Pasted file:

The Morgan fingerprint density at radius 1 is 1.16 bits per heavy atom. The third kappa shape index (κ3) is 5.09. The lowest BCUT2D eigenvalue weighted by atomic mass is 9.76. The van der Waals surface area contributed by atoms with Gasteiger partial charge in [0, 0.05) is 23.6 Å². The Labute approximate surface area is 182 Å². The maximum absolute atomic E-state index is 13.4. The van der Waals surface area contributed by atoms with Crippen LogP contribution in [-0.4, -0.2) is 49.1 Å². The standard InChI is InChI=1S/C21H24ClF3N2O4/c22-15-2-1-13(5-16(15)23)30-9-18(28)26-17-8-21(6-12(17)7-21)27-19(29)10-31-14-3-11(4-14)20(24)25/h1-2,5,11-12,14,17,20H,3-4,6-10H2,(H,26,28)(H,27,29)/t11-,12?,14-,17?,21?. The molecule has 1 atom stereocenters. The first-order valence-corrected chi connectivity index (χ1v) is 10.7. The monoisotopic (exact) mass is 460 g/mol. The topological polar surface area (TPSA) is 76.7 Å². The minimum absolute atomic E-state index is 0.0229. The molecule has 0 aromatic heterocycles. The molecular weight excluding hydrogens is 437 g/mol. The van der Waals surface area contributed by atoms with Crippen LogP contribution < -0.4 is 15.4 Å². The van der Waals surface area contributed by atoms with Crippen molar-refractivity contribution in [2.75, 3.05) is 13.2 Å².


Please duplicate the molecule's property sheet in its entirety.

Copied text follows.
The Morgan fingerprint density at radius 1 is 1.16 bits per heavy atom. The third kappa shape index (κ3) is 5.09. The lowest BCUT2D eigenvalue weighted by atomic mass is 9.76. The van der Waals surface area contributed by atoms with Gasteiger partial charge in [0, 0.05) is 23.6 Å². The Labute approximate surface area is 182 Å². The maximum absolute atomic E-state index is 13.4. The van der Waals surface area contributed by atoms with Crippen LogP contribution in [-0.4, -0.2) is 49.1 Å². The standard InChI is InChI=1S/C21H24ClF3N2O4/c22-15-2-1-13(5-16(15)23)30-9-18(28)26-17-8-21(6-12(17)7-21)27-19(29)10-31-14-3-11(4-14)20(24)25/h1-2,5,11-12,14,17,20H,3-4,6-10H2,(H,26,28)(H,27,29)/t11-,12?,14-,17?,21?. The molecule has 1 atom stereocenters. The first-order valence-corrected chi connectivity index (χ1v) is 10.7. The monoisotopic (exact) mass is 460 g/mol. The topological polar surface area (TPSA) is 76.7 Å². The minimum absolute atomic E-state index is 0.0229. The molecule has 0 aromatic heterocycles. The molecular weight excluding hydrogens is 437 g/mol. The van der Waals surface area contributed by atoms with Crippen LogP contribution < -0.4 is 15.4 Å². The van der Waals surface area contributed by atoms with Crippen molar-refractivity contribution in [2.75, 3.05) is 13.2 Å².